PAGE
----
Advocates of non-violence think of it in two ways: as a way of life for individuals and communities and as a strategy in political conflict situations. In either case, it stands in contrast to its opposite, violence, and it typically rests on a spiritual or philosophical foundation.
Violence is an unwarranted exertion of force in order to achieve an objective; violence ranges from psychological intimidation to nuclear warfare. Non-violence, on the other hand, seeks alternative means of resolving conflicts between individuals or groups having different objectives. The non-violent approach is based on respect and caring for an opponent, even under difficult circumstances.
What You Can Do
Spend some time thinking about how to incorporate non-violence into your life.
Be trained in non-violent direct action techniques and use them to address critical issues.
Join local organizations that support non-violent political actions.
Non-violence is closely linked with working to end the root causes of violence. Efforts toward a sustainable and just economy are a core part of the current United Nations Decade for a Culture of Peace and Nonviolence (2001-2010).
Non-Violence As a Way of Life
Choosing to lead a life of non-violence means choosing a life that is based on a whole set of values, one of which is non-violence. That is, an individual doesn’t aim to be non-violent while also living a life of competition, deceit and manipulation.
A way of life that includes non-violence as a value also includes respect and empathy for other individuals and an expectation of cooperation and trust within a community. It requires honest communication and techniques other than violence for resolving conflicts that arise. It does NOT mean avoiding all disagreements and conflicts.
Individuals who believe strongly in non-violence typically oppose military efforts to resolve conflicts between nations and often favor strong animal rights policies. They may be conscientious objectors to military service, and they are likely to be vegetarians.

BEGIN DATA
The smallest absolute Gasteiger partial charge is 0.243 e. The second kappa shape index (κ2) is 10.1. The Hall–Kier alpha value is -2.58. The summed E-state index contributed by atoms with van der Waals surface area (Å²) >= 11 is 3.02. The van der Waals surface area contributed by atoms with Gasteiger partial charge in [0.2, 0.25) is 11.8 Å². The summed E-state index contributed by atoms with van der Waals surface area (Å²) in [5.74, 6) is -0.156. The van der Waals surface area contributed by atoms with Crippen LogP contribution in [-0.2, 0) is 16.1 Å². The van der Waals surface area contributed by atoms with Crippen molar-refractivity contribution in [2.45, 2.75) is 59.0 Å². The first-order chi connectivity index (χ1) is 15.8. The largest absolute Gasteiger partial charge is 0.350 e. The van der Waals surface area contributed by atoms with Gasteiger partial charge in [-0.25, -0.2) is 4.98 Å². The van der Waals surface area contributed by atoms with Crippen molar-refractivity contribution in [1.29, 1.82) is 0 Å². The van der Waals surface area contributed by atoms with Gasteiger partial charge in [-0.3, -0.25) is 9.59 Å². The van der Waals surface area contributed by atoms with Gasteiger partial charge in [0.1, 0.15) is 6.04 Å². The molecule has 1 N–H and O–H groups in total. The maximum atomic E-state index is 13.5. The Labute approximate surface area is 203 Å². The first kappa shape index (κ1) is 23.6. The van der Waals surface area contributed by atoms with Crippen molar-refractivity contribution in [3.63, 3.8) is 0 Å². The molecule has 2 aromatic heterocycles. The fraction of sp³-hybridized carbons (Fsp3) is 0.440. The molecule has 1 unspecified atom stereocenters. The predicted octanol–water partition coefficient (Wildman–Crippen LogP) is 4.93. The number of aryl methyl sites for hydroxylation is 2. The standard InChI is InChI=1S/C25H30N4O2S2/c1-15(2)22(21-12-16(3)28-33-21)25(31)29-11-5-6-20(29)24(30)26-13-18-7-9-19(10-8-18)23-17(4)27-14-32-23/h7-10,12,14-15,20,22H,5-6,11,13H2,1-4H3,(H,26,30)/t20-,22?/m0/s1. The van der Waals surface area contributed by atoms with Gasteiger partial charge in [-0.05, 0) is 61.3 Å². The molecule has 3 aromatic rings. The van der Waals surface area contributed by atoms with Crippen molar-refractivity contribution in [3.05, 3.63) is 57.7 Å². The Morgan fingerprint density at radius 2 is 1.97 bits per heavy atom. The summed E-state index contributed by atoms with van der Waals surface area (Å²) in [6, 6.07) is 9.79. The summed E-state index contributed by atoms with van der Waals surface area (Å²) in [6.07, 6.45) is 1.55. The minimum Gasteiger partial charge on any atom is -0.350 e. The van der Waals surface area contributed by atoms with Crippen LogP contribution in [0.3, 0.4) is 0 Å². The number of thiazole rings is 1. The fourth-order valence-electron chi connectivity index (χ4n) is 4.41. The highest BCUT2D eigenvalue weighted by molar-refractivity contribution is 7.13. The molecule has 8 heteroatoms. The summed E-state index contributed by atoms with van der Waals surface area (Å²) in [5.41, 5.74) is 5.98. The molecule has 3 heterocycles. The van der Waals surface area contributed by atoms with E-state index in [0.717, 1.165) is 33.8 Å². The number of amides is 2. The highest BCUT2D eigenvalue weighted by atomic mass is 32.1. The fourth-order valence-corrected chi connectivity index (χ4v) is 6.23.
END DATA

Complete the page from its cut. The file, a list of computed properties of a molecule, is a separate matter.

Individuals who believe in non-violence often work to reduce the factors that underlie violence. Working for human rights, social justice and economic sustainability are part of the non-violent way of life.
Non-Violence as a Strategy
It is in working on general issues that the use of non-violence as a strategy comes into play. The possibilities for this kind of strategy include letter-writing campaigns, labor strikes, boycotts of products or businesses and protest demonstrations. The term non-violent direct action is often used for strategies where individuals place themselves physically in a location to demonstrate their opposition to the current state of things. In other words, they use their own body to state “This is NOT okay with me.”
Historically, Mohandas Gandhi (1869-1948) is known for his leadership in the use of non-violent direct action in political struggles in South Africa and India. In India, a person can use the sanskrit word “ahimsa” to mean non-violence in a general sense that would apply to a lifestyle value; but Gandhi used the word “satyagraha” to denote his philosophy of non-violent direct action in support of truth and justice in a political struggle.
In the United States, the Reverend Martin Luther King, Jr. (1929-1968) and his followers adopted non-violent direct action strategies for the Montgomery, Alabama bus boycott in 1955-56 and for later civil rights actions such as lunch counter sit-ins.
Both Gandhi and King emphasized love for all human beings as the basis for using non-violent direct action, and both stressed that non-violent strategies are not a sign of cowardice. Gandhi said, “In non-violence, the masses have a weapon which enables a child, a woman, or even a decrepit old man to resist the mightiest government successfully.”
We see non-violent direct action today in protests related to the global economy and actions related to the United States government’s military activities.